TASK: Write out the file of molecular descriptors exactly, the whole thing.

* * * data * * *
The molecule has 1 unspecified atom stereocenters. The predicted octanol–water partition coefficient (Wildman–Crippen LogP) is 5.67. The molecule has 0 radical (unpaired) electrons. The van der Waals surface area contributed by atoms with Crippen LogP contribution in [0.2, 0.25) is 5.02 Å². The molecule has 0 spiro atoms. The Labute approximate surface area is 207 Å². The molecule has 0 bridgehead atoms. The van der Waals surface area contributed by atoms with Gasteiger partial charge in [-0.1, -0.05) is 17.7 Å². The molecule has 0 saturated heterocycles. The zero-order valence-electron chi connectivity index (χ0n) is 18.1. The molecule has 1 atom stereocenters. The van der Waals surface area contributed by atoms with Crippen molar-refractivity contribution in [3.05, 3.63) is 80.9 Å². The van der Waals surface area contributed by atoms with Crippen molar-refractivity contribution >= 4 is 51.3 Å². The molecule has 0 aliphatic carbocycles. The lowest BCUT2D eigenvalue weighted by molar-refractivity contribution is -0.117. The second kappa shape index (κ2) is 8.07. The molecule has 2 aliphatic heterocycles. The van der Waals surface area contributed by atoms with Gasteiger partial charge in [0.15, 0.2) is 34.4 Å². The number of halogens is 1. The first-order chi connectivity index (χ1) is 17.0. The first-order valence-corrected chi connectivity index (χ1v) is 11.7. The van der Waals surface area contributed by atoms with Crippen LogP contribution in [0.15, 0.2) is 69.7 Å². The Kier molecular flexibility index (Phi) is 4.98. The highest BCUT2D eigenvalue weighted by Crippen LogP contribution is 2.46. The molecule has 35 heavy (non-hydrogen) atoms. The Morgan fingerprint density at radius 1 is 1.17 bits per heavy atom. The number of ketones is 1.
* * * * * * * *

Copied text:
The molecule has 1 unspecified atom stereocenters. The predicted octanol–water partition coefficient (Wildman–Crippen LogP) is 5.67. The molecule has 0 radical (unpaired) electrons. The van der Waals surface area contributed by atoms with Crippen LogP contribution in [0.2, 0.25) is 5.02 Å². The molecule has 0 spiro atoms. The Labute approximate surface area is 207 Å². The molecule has 0 bridgehead atoms. The van der Waals surface area contributed by atoms with Gasteiger partial charge in [-0.1, -0.05) is 17.7 Å². The molecule has 0 saturated heterocycles. The zero-order valence-electron chi connectivity index (χ0n) is 18.1. The molecule has 1 atom stereocenters. The van der Waals surface area contributed by atoms with Crippen molar-refractivity contribution in [3.05, 3.63) is 80.9 Å². The van der Waals surface area contributed by atoms with Crippen molar-refractivity contribution >= 4 is 51.3 Å². The molecule has 0 aliphatic carbocycles. The lowest BCUT2D eigenvalue weighted by molar-refractivity contribution is -0.117. The second kappa shape index (κ2) is 8.07. The molecule has 2 aliphatic heterocycles. The van der Waals surface area contributed by atoms with Gasteiger partial charge in [0.15, 0.2) is 34.4 Å². The number of halogens is 1. The first-order chi connectivity index (χ1) is 17.0. The first-order valence-corrected chi connectivity index (χ1v) is 11.7. The van der Waals surface area contributed by atoms with Crippen LogP contribution in [0.15, 0.2) is 69.7 Å². The Kier molecular flexibility index (Phi) is 4.98. The highest BCUT2D eigenvalue weighted by Crippen LogP contribution is 2.46. The molecule has 35 heavy (non-hydrogen) atoms. The Morgan fingerprint density at radius 1 is 1.17 bits per heavy atom. The number of ketones is 1.